This week we ask the ageless question–“Is the Batmobile protected by copyright?”–and wonder whether our only hope against drones may be that the eagles are coming.
Supreme Court asked to consider Batmobile copyright case
By Kevin Melrose at Comic Book Resources
A manufacturer of unlicensed Batmobile replicas has petitioned the U.S. Supreme Court to determine whether Batman’s signature vehicle is indeed protected by copyright.
Towle, who produced replicas of the 1966 and 1989 Batmobiles that sold for as much as $90,000 each, was sued in 2011 by DC, which claimed copyright and trademark infringement, trademark counterfeiting and unfair competition. Towle had argued that the U.S. Copyright Act doesn’t protect “useful articles,” defined as objects that have “an intrinsic utilitarian function” (forexample, clothing, household appliances or, in this case, automobile functions); in short, that the Batmobile’s design is merely functional.
However, a federal judge didn’t buy that argument, ruling in February 2013 that, “The ‘functional elements’ – e.g., the fictional torpedo launchers, the Bat-scope, and anti-fire systems – are only ‘functional’ to the extent that they helped Batman fight crime in the fictional Batman television series and movies.”
In his petition to the Supreme Court, Towle insists that the U.S. Copyright Office states outright that automobiles aren’t copyrightable, and that the Ninth Circuit simply created an arbitrary exception. He also argues that there have been “dozens” of Batmobiles in DC comic books over the decades that “vary dramatically in appearance and style”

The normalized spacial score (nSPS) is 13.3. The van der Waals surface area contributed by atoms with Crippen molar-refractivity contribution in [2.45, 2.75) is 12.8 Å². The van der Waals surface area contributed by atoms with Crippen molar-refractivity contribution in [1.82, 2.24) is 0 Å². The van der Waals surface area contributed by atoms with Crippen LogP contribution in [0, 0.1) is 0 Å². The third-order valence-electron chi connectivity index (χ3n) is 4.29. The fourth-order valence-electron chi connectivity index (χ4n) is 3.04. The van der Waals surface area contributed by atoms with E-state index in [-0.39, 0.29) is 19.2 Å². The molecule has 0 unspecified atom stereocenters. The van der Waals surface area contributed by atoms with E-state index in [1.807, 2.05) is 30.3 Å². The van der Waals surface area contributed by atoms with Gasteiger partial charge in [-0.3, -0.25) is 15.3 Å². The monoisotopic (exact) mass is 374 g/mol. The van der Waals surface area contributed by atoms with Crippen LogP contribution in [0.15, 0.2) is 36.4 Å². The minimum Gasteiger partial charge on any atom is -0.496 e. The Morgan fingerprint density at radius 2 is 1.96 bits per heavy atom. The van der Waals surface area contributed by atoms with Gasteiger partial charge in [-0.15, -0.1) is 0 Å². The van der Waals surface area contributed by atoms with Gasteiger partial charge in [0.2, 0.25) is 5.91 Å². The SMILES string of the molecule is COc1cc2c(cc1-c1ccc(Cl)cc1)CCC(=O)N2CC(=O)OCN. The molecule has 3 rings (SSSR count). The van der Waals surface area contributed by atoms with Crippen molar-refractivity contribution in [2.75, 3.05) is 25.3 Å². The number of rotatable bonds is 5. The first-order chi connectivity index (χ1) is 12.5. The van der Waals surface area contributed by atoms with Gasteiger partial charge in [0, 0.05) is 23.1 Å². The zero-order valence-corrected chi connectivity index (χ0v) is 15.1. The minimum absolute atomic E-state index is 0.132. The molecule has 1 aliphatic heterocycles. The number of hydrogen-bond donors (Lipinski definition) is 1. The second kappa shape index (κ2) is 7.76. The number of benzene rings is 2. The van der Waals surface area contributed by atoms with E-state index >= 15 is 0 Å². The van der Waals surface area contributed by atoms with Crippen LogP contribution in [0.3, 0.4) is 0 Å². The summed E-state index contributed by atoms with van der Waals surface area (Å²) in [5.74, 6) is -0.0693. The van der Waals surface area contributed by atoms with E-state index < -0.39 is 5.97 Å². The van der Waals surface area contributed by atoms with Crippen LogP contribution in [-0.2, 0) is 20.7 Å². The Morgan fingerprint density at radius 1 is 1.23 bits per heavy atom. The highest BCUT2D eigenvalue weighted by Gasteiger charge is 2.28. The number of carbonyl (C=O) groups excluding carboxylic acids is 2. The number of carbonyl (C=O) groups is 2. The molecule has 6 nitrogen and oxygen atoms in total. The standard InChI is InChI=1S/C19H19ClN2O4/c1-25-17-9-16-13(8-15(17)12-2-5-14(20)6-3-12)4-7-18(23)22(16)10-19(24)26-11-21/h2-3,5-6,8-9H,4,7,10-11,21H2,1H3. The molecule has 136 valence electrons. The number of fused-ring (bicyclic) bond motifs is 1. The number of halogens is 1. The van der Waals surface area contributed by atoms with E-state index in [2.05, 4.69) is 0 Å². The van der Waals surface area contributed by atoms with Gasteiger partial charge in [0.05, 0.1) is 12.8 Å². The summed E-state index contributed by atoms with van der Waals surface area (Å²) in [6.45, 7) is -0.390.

Read the full article.
Eagles. Versus. Drones.
By Elie Mystal at Above the Law Redline
“[J]oking aside, our ability to keep unwanted drones off of our property is severely limited by the FAA. Drones are classified as “aircraft,” and that makes shooting down an unwanted drone closer to shooting down a passenger jet than it is to ripping up a lawn sign somebody placed in your front yard.
But while drones might be protected from random rifle fire, they might not be protected from the awesome force of nature. . . .
The Dutch police have joined forces with Guards From Above, a firm in the Hague who specialize in training birds of prey for private security, to help protect the skies from rogue drones. With some training, the eagles recognize the drones as prey, which they then disable with their talons and return to a safe place.
So far, the project is just a trial, with the police assessing whether they want a full fleet of drone-busting birds of prey.
You’re a drone enthusiast? WELL I’M A FALCONRY ENTHUSIAST, BITCH!
In America, I wouldn’t suggest you go out and buy a hawk right away. Falconry is a highly regulated sport and the Migratory Bird Treaty Act requires many hoops to jump through before you can train your own drone killing biotech. . . .
Read the full post.
In the drone wars, the eagles swing the balance of power back toward the Dutch
By Tyler Cowen at Marginal Revolution
As tech firms and law enforcement experiment with radio jammers and net-wielding interceptor drones to take down rogue quadcopters, police in the Netherlands are trialling a simpler solution: eagles. The country’s law enforcement has teamed up with a raptor training company named Guard From Above to see if birds of prey can be used to safely intercept quadcopters.
Read the full post.